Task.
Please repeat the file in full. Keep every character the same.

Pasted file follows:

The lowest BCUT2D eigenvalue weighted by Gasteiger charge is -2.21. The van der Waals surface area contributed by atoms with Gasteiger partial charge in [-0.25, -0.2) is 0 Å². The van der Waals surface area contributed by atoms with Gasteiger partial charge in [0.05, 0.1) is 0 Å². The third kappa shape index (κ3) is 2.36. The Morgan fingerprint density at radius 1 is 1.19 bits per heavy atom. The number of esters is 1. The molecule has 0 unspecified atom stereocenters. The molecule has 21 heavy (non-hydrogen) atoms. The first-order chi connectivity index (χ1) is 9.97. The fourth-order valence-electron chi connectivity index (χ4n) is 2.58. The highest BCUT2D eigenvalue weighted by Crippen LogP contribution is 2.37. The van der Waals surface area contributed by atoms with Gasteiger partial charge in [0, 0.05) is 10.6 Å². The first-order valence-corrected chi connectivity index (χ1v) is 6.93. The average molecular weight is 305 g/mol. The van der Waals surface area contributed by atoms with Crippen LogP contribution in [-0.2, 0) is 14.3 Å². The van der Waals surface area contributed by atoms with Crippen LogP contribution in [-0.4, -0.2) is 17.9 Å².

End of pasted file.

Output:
The lowest BCUT2D eigenvalue weighted by Gasteiger charge is -2.21. The van der Waals surface area contributed by atoms with Gasteiger partial charge in [-0.25, -0.2) is 0 Å². The van der Waals surface area contributed by atoms with Gasteiger partial charge in [0.05, 0.1) is 0 Å². The third kappa shape index (κ3) is 2.36. The Morgan fingerprint density at radius 1 is 1.19 bits per heavy atom. The number of esters is 1. The molecule has 0 unspecified atom stereocenters. The molecule has 21 heavy (non-hydrogen) atoms. The first-order chi connectivity index (χ1) is 9.97. The fourth-order valence-electron chi connectivity index (χ4n) is 2.58. The highest BCUT2D eigenvalue weighted by Crippen LogP contribution is 2.37. The van der Waals surface area contributed by atoms with Gasteiger partial charge in [0, 0.05) is 10.6 Å². The first-order valence-corrected chi connectivity index (χ1v) is 6.93. The average molecular weight is 305 g/mol. The van der Waals surface area contributed by atoms with Crippen LogP contribution in [-0.2, 0) is 14.3 Å². The van der Waals surface area contributed by atoms with Crippen LogP contribution in [-0.4, -0.2) is 17.9 Å².